Silverlight 3 is now fact, and it introduces a lot of new functionalities. One of the things that we have been missing in Silverlight 2 was the element effects. If you want to make your elements more attractive then you need to write your own custom effects. Of course there are additional libraries (such as Silverlight.FX), which offer a great number of effects and animations. Fortunately, in Silverlight 3 such effects have been implemented.

    In this article I will develop a simple Silverlight Slide Show using Pixel Shader effects. 

  • 2 comments  /  posted by  Martin Mihaylov  on  Jul 10, 2009 (11 months ago)

    The official release of Silverlight 3 is already a fact and at you can find the latest files for download. For more information on how to get started with the new Silverlight 3, pay a visit to our Get Started page.

    With the official release there are a lot of changes that will affect in some way the Silverlight 2 and Silverlight 3 Beta applications. As the list of changes is pretty long, I will overview only the most interesting of them, but to be fully intact with the new release and to convert your application as fast and easy as possible, be sure to read this breaking changes document, provided by the Silverlight SDK team.

  • 2 comments  /  posted by  Thanigainathan Siranjeevi  on  Jun 19, 2009 (11 months ago)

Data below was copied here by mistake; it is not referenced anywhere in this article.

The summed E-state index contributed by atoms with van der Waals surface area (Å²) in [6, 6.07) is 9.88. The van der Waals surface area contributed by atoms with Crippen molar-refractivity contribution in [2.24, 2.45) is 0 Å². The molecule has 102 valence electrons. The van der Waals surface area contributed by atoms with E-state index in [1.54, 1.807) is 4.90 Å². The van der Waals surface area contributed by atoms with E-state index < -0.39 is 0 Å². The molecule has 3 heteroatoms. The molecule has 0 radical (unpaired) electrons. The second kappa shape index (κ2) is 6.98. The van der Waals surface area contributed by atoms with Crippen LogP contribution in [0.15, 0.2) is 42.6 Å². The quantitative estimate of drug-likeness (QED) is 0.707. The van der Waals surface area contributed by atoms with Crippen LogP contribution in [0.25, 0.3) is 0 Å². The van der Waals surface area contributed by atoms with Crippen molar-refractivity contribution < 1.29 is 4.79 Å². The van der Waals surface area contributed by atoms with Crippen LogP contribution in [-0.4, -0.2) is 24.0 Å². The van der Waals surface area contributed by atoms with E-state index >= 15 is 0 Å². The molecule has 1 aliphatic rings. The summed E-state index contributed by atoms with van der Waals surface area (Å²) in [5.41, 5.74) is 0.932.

I was working with one of the web application localization. I was searching with couple of translator's available with the web. The most popular of them are

    1. Google Translation Service

    2. Bing Translator Service

    I tried using the Google API for the web and it was pretty good. Then in recent times I came across Bing translator and tools link in them gave me the way to implement the Bing API. Bing is making a revolution in the search engines and so I liked to use that here.

    Following URL's are referred for this.

  • 0 comments  /  posted by  Thanigainathan Siranjeevi  on  May 10, 2009 (more than a year ago)
    DomainUpDown control is one of the new controls available in the Silverlight 3 Toolkit which can be found in

    Silverlight Toolkit

    This control Represents a Windows spin box (also known as an up-down control) that displays string values.Help files for the assemblies are downloaded with them by default. This control belongs to the following namepsace.

    Namespace:  System.Windows.Forms
    Assembly:  System.Windows.Forms (in System.Windows.Forms.dll)

    The control is bound with a datasource collection.
  • 0 comments  /  posted by  Pencho Popadiyn  on  May 06, 2009 (more than a year ago)

    1. Introduction

    In the previous parts of the article I showed you the first two groups of patterns used in the Composite Application Library (CAL) – Composite User Interface patterns and Modularity patterns. In the final part I will show you the third group – Testability patterns.

    2. Patterns and Practices in the CAL - quick overview

    As a whole the patterns used in CAL can be separated in three main groups:

    • Composite User Interface patterns (part 1)
      • Composite
      • Composite View
      • Command
      • Adapter
    • Modularity patterns (part 2)
      • Separated interface and Plug In
      • Service Locator
      • Dependency Injection
      • Event Aggregator
      • Façade
      • Registry
    • Testability patterns (part 3)
      • Inversion of control
      • Separated presentation